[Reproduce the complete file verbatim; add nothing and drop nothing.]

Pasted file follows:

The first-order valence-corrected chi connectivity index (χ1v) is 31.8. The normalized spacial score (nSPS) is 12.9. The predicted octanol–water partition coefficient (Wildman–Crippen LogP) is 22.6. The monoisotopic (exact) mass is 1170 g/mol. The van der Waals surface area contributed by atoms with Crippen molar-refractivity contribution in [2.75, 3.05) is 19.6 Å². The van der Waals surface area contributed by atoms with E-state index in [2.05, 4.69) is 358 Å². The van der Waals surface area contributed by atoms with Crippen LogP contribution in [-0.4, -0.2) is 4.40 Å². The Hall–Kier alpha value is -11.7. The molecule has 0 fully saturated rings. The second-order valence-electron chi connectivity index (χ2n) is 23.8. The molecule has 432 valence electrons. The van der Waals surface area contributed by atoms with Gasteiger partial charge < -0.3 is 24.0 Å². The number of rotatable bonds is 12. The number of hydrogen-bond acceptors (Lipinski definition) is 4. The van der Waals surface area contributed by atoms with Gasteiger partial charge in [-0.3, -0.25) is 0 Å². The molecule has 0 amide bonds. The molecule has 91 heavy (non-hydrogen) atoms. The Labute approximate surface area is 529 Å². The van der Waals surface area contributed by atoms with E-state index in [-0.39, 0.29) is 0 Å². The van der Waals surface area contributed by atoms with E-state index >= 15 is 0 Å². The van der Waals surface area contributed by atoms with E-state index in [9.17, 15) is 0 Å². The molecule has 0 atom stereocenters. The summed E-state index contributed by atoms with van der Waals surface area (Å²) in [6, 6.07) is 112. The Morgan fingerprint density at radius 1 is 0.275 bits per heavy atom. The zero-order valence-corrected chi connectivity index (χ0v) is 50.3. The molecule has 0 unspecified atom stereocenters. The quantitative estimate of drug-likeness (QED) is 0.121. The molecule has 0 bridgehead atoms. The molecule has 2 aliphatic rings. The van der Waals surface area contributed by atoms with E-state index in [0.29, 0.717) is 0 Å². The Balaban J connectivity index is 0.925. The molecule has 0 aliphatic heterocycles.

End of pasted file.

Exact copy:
The first-order valence-corrected chi connectivity index (χ1v) is 31.8. The normalized spacial score (nSPS) is 12.9. The predicted octanol–water partition coefficient (Wildman–Crippen LogP) is 22.6. The monoisotopic (exact) mass is 1170 g/mol. The van der Waals surface area contributed by atoms with Crippen molar-refractivity contribution in [2.75, 3.05) is 19.6 Å². The van der Waals surface area contributed by atoms with E-state index in [2.05, 4.69) is 358 Å². The van der Waals surface area contributed by atoms with Crippen LogP contribution in [-0.4, -0.2) is 4.40 Å². The Hall–Kier alpha value is -11.7. The molecule has 0 fully saturated rings. The second-order valence-electron chi connectivity index (χ2n) is 23.8. The molecule has 432 valence electrons. The van der Waals surface area contributed by atoms with Gasteiger partial charge < -0.3 is 24.0 Å². The number of rotatable bonds is 12. The number of hydrogen-bond acceptors (Lipinski definition) is 4. The van der Waals surface area contributed by atoms with Gasteiger partial charge in [-0.3, -0.25) is 0 Å². The molecule has 0 amide bonds. The molecule has 91 heavy (non-hydrogen) atoms. The Labute approximate surface area is 529 Å². The van der Waals surface area contributed by atoms with E-state index in [-0.39, 0.29) is 0 Å². The van der Waals surface area contributed by atoms with E-state index >= 15 is 0 Å². The van der Waals surface area contributed by atoms with E-state index in [9.17, 15) is 0 Å². The molecule has 0 atom stereocenters. The summed E-state index contributed by atoms with van der Waals surface area (Å²) in [6, 6.07) is 112. The Morgan fingerprint density at radius 1 is 0.275 bits per heavy atom. The zero-order valence-corrected chi connectivity index (χ0v) is 50.3. The molecule has 0 unspecified atom stereocenters. The quantitative estimate of drug-likeness (QED) is 0.121. The molecule has 0 bridgehead atoms. The molecule has 2 aliphatic rings. The van der Waals surface area contributed by atoms with E-state index in [0.29, 0.717) is 0 Å². The Balaban J connectivity index is 0.925. The molecule has 0 aliphatic heterocycles.